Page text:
Urban Studies in the Mirror of World Catholicism
Thursday, April 14
This seminar on Urban Studies and Global Catholicism is intended for faculty but is open to the general public.
DePaul brands itself as a university that is Catholic, Vincentian, and urban. Since its founding, there has been a close connection between the Catholic mission and the commitment to serving the underrepresented in its own urban setting. In this session, we will examine the theological origins of the very notion of the city and, with the help of noted theologian Graham Ward, begin to explore how the self-understanding of the Christian community is intimately related to the body politic by way of the concrete practices of urban life like working at minimum-level wages, shopping to satisfy a consumerist desire, dwelling in high-rise apartments, and being homeless.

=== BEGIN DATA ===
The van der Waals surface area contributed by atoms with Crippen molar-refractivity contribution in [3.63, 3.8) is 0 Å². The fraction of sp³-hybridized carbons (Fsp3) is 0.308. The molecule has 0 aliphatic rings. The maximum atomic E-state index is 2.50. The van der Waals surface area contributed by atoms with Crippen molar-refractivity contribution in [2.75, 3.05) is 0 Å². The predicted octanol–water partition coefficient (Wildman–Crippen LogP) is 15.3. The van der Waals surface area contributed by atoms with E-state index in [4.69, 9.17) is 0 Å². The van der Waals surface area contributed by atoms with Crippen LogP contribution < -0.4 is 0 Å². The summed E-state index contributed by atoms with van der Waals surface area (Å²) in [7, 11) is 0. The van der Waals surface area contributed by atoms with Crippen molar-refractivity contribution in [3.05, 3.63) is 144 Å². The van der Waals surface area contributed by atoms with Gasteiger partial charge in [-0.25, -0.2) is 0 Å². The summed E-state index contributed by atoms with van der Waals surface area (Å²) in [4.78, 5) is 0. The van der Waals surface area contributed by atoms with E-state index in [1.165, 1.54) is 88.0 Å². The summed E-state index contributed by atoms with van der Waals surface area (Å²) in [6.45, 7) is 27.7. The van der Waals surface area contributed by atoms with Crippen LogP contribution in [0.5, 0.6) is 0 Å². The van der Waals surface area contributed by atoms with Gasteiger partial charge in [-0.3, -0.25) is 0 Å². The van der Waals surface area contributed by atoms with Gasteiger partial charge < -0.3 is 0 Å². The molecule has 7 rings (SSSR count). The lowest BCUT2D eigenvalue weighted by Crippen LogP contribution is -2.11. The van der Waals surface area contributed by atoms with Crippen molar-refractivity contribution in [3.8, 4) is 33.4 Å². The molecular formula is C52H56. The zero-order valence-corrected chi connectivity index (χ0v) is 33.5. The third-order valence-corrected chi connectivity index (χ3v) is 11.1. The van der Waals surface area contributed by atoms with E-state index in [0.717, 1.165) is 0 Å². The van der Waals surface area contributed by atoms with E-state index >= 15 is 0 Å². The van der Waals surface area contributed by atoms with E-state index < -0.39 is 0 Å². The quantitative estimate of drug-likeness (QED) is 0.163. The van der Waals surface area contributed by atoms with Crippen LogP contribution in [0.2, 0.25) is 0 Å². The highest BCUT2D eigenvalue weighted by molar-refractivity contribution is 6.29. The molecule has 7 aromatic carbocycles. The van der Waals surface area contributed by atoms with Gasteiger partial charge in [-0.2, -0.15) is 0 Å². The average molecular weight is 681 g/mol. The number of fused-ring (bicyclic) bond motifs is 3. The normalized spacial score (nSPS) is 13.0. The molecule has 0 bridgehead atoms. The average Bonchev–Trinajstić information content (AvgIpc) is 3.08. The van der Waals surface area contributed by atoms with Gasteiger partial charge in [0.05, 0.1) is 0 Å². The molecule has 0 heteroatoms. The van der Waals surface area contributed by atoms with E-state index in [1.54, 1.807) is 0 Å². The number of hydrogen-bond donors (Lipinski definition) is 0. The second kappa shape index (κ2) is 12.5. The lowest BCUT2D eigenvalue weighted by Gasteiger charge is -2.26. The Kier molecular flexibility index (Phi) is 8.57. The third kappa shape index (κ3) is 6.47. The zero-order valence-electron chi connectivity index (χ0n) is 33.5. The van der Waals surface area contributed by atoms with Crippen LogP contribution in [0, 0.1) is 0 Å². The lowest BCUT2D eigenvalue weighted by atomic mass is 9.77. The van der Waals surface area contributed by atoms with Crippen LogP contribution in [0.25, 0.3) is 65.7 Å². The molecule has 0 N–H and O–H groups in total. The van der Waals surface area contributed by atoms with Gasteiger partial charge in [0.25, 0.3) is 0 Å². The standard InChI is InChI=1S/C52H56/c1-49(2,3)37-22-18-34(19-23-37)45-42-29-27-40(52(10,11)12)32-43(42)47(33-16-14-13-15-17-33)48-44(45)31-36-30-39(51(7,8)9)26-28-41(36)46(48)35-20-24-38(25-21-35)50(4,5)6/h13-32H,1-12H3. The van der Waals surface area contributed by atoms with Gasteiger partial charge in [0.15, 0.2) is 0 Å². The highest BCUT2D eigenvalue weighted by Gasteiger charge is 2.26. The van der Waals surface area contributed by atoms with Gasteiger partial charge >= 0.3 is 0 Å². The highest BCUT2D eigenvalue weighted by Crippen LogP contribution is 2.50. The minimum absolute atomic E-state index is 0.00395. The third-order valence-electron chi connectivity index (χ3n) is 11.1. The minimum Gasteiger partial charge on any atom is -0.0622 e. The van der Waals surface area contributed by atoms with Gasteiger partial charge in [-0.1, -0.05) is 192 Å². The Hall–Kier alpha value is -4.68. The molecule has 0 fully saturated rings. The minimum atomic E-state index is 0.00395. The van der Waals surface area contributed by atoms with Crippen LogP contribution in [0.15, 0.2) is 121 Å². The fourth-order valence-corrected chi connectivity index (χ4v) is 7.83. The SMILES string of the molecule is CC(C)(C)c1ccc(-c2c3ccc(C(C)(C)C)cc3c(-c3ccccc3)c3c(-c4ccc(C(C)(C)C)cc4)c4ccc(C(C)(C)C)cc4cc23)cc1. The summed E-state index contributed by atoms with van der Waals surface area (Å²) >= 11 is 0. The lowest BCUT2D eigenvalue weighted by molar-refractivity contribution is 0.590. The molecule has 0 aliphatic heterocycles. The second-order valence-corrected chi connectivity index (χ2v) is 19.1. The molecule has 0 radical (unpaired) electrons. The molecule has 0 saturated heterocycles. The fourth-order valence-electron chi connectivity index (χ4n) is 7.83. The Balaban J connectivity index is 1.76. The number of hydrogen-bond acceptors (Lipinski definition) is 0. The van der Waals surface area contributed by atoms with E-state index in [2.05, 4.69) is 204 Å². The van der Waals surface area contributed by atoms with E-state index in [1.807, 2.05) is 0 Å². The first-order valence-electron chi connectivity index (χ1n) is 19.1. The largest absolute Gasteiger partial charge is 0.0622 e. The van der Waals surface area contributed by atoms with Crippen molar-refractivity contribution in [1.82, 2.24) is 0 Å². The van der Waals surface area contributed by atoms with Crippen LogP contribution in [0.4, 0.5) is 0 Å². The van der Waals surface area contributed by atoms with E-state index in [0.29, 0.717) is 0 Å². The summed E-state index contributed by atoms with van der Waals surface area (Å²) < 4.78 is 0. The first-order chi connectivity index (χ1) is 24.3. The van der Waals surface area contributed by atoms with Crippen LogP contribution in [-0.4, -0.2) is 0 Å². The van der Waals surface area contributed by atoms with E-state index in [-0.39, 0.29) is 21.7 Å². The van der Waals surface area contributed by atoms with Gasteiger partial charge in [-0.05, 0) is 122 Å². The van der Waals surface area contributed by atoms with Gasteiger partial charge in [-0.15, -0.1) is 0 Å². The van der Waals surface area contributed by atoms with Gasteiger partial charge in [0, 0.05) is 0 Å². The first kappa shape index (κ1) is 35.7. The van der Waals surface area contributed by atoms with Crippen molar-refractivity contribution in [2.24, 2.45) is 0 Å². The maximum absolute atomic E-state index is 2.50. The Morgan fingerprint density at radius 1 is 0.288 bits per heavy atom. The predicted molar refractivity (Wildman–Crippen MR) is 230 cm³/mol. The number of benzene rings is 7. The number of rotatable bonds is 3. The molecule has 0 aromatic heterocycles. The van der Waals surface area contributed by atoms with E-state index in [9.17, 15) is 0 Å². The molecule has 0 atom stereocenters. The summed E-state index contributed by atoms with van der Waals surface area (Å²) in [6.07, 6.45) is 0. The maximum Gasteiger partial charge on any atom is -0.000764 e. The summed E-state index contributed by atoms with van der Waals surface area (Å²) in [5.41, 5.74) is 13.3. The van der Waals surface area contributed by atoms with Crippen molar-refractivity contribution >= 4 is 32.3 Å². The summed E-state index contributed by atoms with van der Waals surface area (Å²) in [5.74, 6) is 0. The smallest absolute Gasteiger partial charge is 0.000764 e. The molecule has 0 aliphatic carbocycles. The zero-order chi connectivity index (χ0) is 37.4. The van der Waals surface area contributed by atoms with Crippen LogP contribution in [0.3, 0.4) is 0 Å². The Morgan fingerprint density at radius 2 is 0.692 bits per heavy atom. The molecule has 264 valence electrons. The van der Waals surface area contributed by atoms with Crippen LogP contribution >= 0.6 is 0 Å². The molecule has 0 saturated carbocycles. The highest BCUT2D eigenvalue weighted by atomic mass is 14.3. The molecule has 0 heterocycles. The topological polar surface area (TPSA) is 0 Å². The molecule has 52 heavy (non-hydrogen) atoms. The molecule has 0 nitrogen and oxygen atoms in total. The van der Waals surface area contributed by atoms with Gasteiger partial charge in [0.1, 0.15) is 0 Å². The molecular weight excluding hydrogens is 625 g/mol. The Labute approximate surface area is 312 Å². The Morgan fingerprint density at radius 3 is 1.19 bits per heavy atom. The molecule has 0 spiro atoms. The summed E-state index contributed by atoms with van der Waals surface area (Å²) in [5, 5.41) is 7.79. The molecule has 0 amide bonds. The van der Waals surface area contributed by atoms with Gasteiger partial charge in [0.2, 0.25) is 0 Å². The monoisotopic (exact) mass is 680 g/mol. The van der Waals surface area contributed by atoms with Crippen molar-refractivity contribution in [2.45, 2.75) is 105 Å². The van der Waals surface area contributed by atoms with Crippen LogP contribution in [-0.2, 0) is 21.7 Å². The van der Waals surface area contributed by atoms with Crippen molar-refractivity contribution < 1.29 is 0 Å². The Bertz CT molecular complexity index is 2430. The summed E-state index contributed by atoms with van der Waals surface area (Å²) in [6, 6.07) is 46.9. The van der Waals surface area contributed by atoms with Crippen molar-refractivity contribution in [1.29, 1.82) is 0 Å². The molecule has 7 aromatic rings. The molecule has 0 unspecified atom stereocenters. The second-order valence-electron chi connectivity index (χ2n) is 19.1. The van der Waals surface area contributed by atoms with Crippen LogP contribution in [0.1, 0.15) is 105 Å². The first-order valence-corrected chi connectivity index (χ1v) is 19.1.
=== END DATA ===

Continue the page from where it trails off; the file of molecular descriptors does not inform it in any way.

The panel discussion following Ward’s lecture will include experts on different aspects of the interface between urban studies and the theology of the city.
Each year, the Center for World Catholicism and Intercultural Theology sponsors a faculty seminar as part of World Catholicism Week. Last year, journalist John Allen gave a presentation on Pope Benedict XVI's environmental theology in order to stimulate a conversation by DePaul faculty on the religious dimensions of environmental sustainability. Graham Ward's presentation follows in this tradition and is being named the First Annual Peter V. Byrne, C.M., Lecture. The controversial and visionary first president of DePaul University, Byrne forged ahead in 1907 with the bold desire to build a Catholic university and liberal arts curriculum for all the urban immigrants of the city of Chicago and in which there would be no religious test for admission to the college or to the faculty.
Listen to Graham Ward preview his talk in this recent podcast (his segment of the podcast begins at 46:35).